Lupus is often called "the great imitator"1 since it can be confused with other ailments. To circumvent this, you have to undergo several tests, as it can be dangerous to be given the wrong diagnosis.
When testing for lupus, antibody tests will help find abnormalities in antibody protein production. Along with these tests, explaining any lupus-specific symptoms to your doctor (such as butterfly rashes) can make the final diagnosis more accurate. Below are several types of tests:
Anti-dsDNA Test2 — This antibody attacks double-stranded DNA found inside the cell nucleus. This test is specifically used when testing for lupus, and test results show that 75 to 90 percent of lupus patients have anti-dsDNA in their system. Presence of anti-dsDNA also indicates a greater risk of lupus nephritis, which is kidney inflammation caused by lupus – something you should watch out for if you test positive for anti-dsDNA.
Antinuclear Antibody (ANA) Test3 — ANA is a type of antibody that attacks cells' nuclei, and is present in 97 percent of patients with active lupus. However, testing positive for this antibody does not necessarily mean you have lupus, because other diseases can have ANA too. It's a good indicator due to the high percentage, but this test must be carefully considered alongside other tests.
Anti-Sm Test4 — Anti-Sm is an antibody that fights against Sm, a protein found in a cell's nucleus. WebMD notes that 30 percent of lupus patients have this protein, so it can be an indicator. Other tests should be taken as well to add more weight to the final diagnosis.
Anti-RNP Test5 — These antibodies target ribonucleoproteins (RNP), which help control cell activities. High quantities of anti-RNP can be found on lupus patients, but can also be found in other diseases as well. For a more accurate diagnosis, this test should be taken with other antibody tests to rule out other diseases.
Antiphospholipid (APL) Antibody Test6 — APLs attack phospholipids, which are integral to the construction of cell membranes.7 These antibodies can constrict your blood vessels, leading to blood clots. Around 60 percent of lupus patients have APL antibodies. Pregnant women need to pay particular attention to this antibody even if the diagnosis for lupus comes out negative, because APLs can cause miscarriage or premature birth.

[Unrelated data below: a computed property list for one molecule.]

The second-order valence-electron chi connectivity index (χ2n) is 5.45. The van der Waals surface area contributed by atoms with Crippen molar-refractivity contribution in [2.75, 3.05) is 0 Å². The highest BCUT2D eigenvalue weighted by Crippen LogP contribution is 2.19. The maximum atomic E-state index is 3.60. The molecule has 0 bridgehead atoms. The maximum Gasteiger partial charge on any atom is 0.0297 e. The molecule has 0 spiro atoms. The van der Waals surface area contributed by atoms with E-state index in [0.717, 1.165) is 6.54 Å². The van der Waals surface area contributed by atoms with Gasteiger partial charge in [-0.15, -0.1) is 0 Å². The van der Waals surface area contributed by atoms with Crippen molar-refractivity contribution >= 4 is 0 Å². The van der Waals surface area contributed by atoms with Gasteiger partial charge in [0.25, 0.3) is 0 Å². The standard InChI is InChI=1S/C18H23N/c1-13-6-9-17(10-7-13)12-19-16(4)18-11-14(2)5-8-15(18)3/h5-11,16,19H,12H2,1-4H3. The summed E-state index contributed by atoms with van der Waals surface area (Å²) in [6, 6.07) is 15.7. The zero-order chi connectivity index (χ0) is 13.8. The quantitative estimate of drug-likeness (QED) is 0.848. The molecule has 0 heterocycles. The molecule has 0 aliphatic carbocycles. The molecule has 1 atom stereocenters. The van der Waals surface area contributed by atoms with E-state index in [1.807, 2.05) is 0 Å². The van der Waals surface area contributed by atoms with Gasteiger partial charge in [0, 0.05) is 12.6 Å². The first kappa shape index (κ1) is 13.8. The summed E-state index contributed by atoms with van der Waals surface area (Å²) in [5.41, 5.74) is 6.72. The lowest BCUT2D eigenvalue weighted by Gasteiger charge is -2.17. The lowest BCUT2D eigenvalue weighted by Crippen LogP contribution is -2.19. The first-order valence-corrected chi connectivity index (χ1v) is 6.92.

Complete Blood Cell Count (CBC)8 — This test is administered to count the red and white blood cells for any abnormalities. A decrease in white blood cells (leukopenia), for example, can be found in 50 percent of patients with lupus. The results of a CBC aren't enough to indicate lupus, but it can point to other medical conditions, which is still helpful nonetheless.
Other Laboratory Tests That Can Indicate Lupus
• Urine Test9 — Lupus can attack your kidneys without warning, so a urine test is normally done. Doctors will be on the lookout for proteinuria, which measures the effectiveness of your kidney's ability to filter and eliminate waste.
• Echocardiogram10 — This test looks for any problems in your heart and its surrounding valves, via images made by sound.
• Chest X-ray11 — Your lungs can be affected without any warning, so it's vital to have them checked for any inflammation or fluid.
With the various tests presented, it's important to remember that taking and testing positive for only one test is not an immediate indicator of lupus. You need to take various tests in order to rule out other diseases, and see what abnormal antibodies and proteins remain in your system that can indicate lupus. If other diseases are ruled out, then lupus can be the final diagnosis.